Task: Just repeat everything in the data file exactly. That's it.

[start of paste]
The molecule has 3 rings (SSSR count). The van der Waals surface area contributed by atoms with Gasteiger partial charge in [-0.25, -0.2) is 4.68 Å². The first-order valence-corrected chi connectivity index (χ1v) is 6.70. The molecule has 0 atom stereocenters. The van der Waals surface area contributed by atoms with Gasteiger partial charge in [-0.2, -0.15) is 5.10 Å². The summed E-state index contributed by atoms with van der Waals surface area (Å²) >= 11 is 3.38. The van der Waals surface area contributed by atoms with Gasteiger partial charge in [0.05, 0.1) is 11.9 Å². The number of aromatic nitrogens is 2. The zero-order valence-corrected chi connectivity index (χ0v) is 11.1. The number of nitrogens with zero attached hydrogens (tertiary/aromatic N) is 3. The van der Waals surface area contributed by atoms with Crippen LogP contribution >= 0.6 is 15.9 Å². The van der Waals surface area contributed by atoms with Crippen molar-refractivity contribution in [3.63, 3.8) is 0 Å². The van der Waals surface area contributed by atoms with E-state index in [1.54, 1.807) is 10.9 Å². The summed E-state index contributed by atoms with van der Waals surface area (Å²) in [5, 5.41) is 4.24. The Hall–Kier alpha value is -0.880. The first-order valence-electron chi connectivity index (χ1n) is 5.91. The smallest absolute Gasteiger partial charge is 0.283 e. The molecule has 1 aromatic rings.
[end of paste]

The molecule has 3 rings (SSSR count). The van der Waals surface area contributed by atoms with Gasteiger partial charge in [-0.25, -0.2) is 4.68 Å². The first-order valence-corrected chi connectivity index (χ1v) is 6.70. The molecule has 0 atom stereocenters. The van der Waals surface area contributed by atoms with Gasteiger partial charge in [-0.2, -0.15) is 5.10 Å². The summed E-state index contributed by atoms with van der Waals surface area (Å²) >= 11 is 3.38. The van der Waals surface area contributed by atoms with Gasteiger partial charge in [0.05, 0.1) is 11.9 Å². The number of aromatic nitrogens is 2. The zero-order valence-corrected chi connectivity index (χ0v) is 11.1. The number of nitrogens with zero attached hydrogens (tertiary/aromatic N) is 3. The van der Waals surface area contributed by atoms with Crippen LogP contribution >= 0.6 is 15.9 Å². The van der Waals surface area contributed by atoms with Crippen molar-refractivity contribution in [3.63, 3.8) is 0 Å². The van der Waals surface area contributed by atoms with E-state index in [1.54, 1.807) is 10.9 Å². The summed E-state index contributed by atoms with van der Waals surface area (Å²) in [5, 5.41) is 4.24. The Hall–Kier alpha value is -0.880. The first-order valence-electron chi connectivity index (χ1n) is 5.91. The smallest absolute Gasteiger partial charge is 0.283 e. The molecule has 1 aromatic rings.